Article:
CHARLOTTE -- A campaign aide for Maryland congressional candidate John Delaney was featured in a video honoring Iraq and Afghanistan war veterans that played before thousands of Democrats gathered in Charlotte on Thursday for the Democratic National Convention. Ian Golden, who is 27 and lives in Washington, served in the Army from 2004 to 2010, including as an infantry sergeant in Iraq from 2007 to 2009. He overees veterans affairs and national security policy for Delaney, a Democrat who is running for the House in Maryland's 6th District.
NEWS
By Nick Madigan and Liz Bowie, The Baltimore Sun | December 16, 2010
Baltimore County officials will review school security policies after a man entered a bathroom in a Dundalk middle school during classroom hours Thursday and attempted to assault a seventh-grade boy. The intruder, whose name was being withheld pending charges, apparently sneaked into Holabird Middle School, said Charles Herndon, a spokesman for the county school system. He had been stopped earlier in a hallway by a teacher and was directed to the administration office to check in, according to Herndon.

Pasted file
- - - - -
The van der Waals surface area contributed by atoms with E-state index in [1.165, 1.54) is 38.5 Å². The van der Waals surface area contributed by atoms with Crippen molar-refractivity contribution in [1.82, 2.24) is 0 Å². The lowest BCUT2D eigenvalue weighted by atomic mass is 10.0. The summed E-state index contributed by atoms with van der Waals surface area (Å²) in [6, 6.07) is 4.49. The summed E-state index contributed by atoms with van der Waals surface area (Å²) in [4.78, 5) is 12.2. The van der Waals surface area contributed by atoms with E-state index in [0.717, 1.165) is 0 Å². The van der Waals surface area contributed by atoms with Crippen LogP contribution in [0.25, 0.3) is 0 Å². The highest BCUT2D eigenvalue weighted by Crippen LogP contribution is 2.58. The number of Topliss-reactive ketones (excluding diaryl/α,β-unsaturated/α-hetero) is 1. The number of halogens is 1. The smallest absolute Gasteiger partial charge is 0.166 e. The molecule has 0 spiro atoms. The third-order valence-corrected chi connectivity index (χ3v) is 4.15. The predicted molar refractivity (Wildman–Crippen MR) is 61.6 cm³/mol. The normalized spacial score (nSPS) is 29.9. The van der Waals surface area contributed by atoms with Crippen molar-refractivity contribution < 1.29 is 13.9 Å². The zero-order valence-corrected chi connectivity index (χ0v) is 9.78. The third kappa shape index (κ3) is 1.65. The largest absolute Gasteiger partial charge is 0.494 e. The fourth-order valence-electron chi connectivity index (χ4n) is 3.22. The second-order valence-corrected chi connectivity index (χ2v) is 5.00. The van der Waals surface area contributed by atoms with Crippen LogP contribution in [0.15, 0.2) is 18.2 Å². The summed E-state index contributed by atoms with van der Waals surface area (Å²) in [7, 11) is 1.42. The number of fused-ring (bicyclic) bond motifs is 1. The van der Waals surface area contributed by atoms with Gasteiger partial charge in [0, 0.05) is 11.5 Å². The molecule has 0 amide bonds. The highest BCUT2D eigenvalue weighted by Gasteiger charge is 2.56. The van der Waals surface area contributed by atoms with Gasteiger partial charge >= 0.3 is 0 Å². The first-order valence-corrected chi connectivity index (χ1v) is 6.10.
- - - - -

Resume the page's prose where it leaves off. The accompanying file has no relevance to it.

NEWS
By Charles H. White Jr | April 19, 2007
Congress has at last recognized and moved to fix a gaping breach in America's homeland security: railroad and transit system security. Unfortunately, the Senate and House bills come with veto provocations. The Senate bill enacting much of the 9/11 commission's recommendations has a provision authorizing collective bargaining by aviation security workers. The House bill embraces whistleblower protections for employees involved in security projects. Both bills apparently are nonstarters in the White House's view.